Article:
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Richmond Times Dispatch (Virginia)
The idea behind the startup company Ticket Spicket was born about four years ago, when Roanoke resident Russell Hertzberg's daughter was playing middle school volleyball.
"My wife and daughter and I were sitting around thinking of fundraising ideas for her volleyball team," Hertzberg recalled. "My wife thought about selling season tickets for the team."
Hertzberg, who has a professional background in technology applications development, said that set his mind turning about ways to integrate digital ticket sales with fundraising for school athletic programs.
"I thought about how schools often do season tickets with a plastic pass," said Hertzberg, a Roanoke College graduate. "I thought it would be great to get that on a mobile device, where we could sell advertising sponsorships to every event" as a fundraising tool, he said.
Hertzberg shared the idea with a friend and professional colleague, Donnie Schemetti, a VCU graduate with a background in marketing and communications, who liked the concept. To develop the application, they partnered with another friend, Ernie Hawkins, an Old Dominion University graduate who has spent most of his career in user interface and user experience design.
In April 2016, Ticket Spicket was founded as a Richmond-based company. The co-founders started offering their service to schools and school districts, an underserved market for digital ticket sales.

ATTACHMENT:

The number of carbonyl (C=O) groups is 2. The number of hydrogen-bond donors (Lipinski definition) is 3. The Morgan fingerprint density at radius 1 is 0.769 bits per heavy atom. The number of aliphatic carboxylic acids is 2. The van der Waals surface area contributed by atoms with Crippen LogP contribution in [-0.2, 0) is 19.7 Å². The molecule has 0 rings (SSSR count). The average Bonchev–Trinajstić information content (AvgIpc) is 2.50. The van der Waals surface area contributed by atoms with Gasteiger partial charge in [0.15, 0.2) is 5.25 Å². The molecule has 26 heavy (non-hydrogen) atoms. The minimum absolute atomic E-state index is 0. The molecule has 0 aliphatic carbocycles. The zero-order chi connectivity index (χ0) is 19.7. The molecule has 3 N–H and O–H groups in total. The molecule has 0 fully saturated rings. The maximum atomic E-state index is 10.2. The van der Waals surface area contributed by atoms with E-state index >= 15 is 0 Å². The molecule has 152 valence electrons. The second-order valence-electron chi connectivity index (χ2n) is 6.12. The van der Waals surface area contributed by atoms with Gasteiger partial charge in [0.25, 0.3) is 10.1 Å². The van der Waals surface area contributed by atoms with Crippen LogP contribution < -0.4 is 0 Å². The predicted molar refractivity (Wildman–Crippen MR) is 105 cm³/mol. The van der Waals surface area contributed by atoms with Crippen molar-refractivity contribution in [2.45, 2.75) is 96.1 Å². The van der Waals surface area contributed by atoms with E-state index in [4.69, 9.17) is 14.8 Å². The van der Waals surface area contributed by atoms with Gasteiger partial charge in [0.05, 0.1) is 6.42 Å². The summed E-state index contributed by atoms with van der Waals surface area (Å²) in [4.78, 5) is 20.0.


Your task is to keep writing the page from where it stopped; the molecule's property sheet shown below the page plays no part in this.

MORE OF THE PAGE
Schools can sell tickets to sporting events via the Ticket Spicket platform while also raising funds to support athletic programs through sponsorships, which can include national, regional or local businesses. Schools also can use the app to promote athletic events and track attendance data. Ticket buyers can check into events using their smartphones.
"We're just providing a convenience for fans," Hertzberg said. "One of the things we try to do is raise revenue not just through sponsorships but through fan engagement. The app also can remind people of games."
Ticket Spicket started with a few schools as customers in 2016. Later that year, Adam Hammer, a digital platform and business systems analyst with an MBA from VCU, joined the startup as its chief strategy officer.
Two years later, Ticket Spicket is being used by schools in 20 states.
Richmond-area customers include J.R. Tucker High School in Henrico County and Thomas Jefferson High School in Richmond. High schools in Loudoun County and Spotsylvania County also are using the platform. Recent additions include the Prince George's County, Md. school district, one of the top 25 largest in the U.S.
While not all schools charge for athletic events, the co-founders of Ticket Spicket think their potential market is as many as 25,000 schools nationwide.
Ticket Spicket earns money through a revenue sharing model with schools on event sponsorships. The company keeps its convenience fees low for ticket sales, at 25 cents plus 5 percent of the ticket price. "This started out to be a fundraiser, and we have very much maintained that as part of our business model," Schemetti said.
The model was appealing to Dick Kemper, executive director of the Virginia Independent Schools Athletic Association, a network of about 100 private schools across the state, which has used Ticket Spicket to sell tickets to its sports events. "It was very successful for our state wrestling program last winter," Kemper said.
"We are hoping to get to the point where more and more of our tickets are sold that way," Kemper said. "It is so easy for people."
Ticket Spicket started out working in the Gather co-working space in Richmond's Scott's Addition area. Earlier this year, it moved into Gather's third co-working space in West Broad Village in western Henrico County.
"Being in Richmond is fantastic for a startup," Schemetti said. "There is such a great community here, not only of fellow startups, but also people that just want to support what is happening."
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